Turkish philanthropist faces life in jail over 2013 Gezi Park protests
Turkish prosecutors sought life sentences for 16 people on Wednesday, including philanthropist Osman Kavala, over their involvement in the 2013 Gezi Park protests.
Kavala, who has been in custody for more than a year, is accused of helping fund and organise the 2013 anti-government protests and of being involved in the July 2016 coup attempt.
According to the indictment, the defendants had prepared for the Gezi Park protests since 2011 and were "top management" organisers.
Three of those facing possible life sentences are Mucella Yapici, an architect, Tayfun Kahraman, a city planner, and Can Atalay, a lawyer, who were members of the Taksim Solidarity group that helped coordinate the protests.
State-run news service TRT said other defendants included well-known actor Mehmet Ali Alabora and journalist Can Dundar, who is currently living in exile in Germany after being tried in absentia for other cases.
A criminal court will decide within 15 days whether the case should be brought to court after examining the indictment.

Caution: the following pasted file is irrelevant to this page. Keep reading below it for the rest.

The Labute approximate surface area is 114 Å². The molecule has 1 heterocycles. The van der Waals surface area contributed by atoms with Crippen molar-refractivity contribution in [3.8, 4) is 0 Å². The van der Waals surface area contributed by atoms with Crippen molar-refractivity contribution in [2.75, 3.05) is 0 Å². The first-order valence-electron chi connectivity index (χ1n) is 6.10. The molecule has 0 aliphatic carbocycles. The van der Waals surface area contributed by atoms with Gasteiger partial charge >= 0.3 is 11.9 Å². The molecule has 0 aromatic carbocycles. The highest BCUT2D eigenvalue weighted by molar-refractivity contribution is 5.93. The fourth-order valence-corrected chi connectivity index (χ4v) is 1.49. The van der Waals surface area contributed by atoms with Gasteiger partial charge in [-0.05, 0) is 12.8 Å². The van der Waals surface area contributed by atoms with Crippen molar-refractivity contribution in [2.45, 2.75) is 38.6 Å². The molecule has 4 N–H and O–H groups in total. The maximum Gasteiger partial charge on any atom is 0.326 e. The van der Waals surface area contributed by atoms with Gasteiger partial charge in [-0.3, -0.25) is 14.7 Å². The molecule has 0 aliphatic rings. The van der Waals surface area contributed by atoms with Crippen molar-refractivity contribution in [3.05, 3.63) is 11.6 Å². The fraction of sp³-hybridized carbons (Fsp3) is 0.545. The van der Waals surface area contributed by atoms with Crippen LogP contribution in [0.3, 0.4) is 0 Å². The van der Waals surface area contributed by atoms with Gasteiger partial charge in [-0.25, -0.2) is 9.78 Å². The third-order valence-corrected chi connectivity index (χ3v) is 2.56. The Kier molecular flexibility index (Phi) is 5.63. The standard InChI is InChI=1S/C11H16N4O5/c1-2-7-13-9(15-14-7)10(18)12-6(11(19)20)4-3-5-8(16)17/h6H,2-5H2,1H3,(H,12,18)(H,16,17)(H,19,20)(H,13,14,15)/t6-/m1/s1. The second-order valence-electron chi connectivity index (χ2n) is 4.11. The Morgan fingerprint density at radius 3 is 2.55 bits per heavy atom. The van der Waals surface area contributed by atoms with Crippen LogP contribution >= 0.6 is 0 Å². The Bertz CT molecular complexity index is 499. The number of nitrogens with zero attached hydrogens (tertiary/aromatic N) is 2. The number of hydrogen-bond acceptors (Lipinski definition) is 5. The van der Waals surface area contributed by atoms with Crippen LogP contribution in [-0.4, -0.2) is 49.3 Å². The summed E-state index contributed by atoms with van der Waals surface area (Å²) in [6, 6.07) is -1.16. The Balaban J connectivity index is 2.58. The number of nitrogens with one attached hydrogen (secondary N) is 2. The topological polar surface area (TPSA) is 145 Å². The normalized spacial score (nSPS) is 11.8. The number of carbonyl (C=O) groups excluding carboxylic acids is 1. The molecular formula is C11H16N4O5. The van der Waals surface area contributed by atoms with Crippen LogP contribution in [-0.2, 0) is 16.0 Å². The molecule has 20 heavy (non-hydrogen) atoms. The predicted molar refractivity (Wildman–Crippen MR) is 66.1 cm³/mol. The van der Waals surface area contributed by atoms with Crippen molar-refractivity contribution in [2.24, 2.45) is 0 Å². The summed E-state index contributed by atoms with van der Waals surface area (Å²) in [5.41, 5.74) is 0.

The 2013 Gezi Park protests originally began as a demonstration against the demolition of one of the last green spaces in Istanbul, but quickly spiralled into protests against Turkish President Recep Tayyip Erdogan's rule.
More than 3 million people were involved in the demonstrations across the country.
Milena Buyum, a campaigner for Amnesty International in Turkey, slammed the announcement on Twitter, as well as Kavala and other activists' lengthy pre-trial detentions.
"Today, Osman Kavala marked 477 days in pre-trial detention. That’s almost 16 months, without knowing the detail of what he is being accused of, and therefore not being able to prepare a defence... 477 days of de facto punishment, ahead of any conviction," she wrote.
'Who is behind him?'
Kavala, a high-profile and respected civil society financier, was remanded in custody in November 2017.
He was chairman of the Anadolu Kultur (Anatolian Culture) foundation, a non-profit organisation founded in 2002 which aims to "develop mutual understanding and dialogue and overcome regional differences and prejudices" in Turkey and the wider region.
Kavala has repeatedly been accused of having links to the Hungarian-born financier George Soros, blamed by numerous governments for fomenting unrest and promoting "globalist" politics.
"Who is behind him? The famous Hungarian Jew Soros," said Erdogan in November.
"This is a man who assigns people to divide nations and shatter them. He has so much money and he spends it this way."
That same month, Soros's Open Society Foundation said it would cease activities in the country follow Erdogan's comments.
Hakan Altinay and Gokce Yilmaz, the former directors of the Open Society Foundation's Turkish branch, are also among those facing life sentences.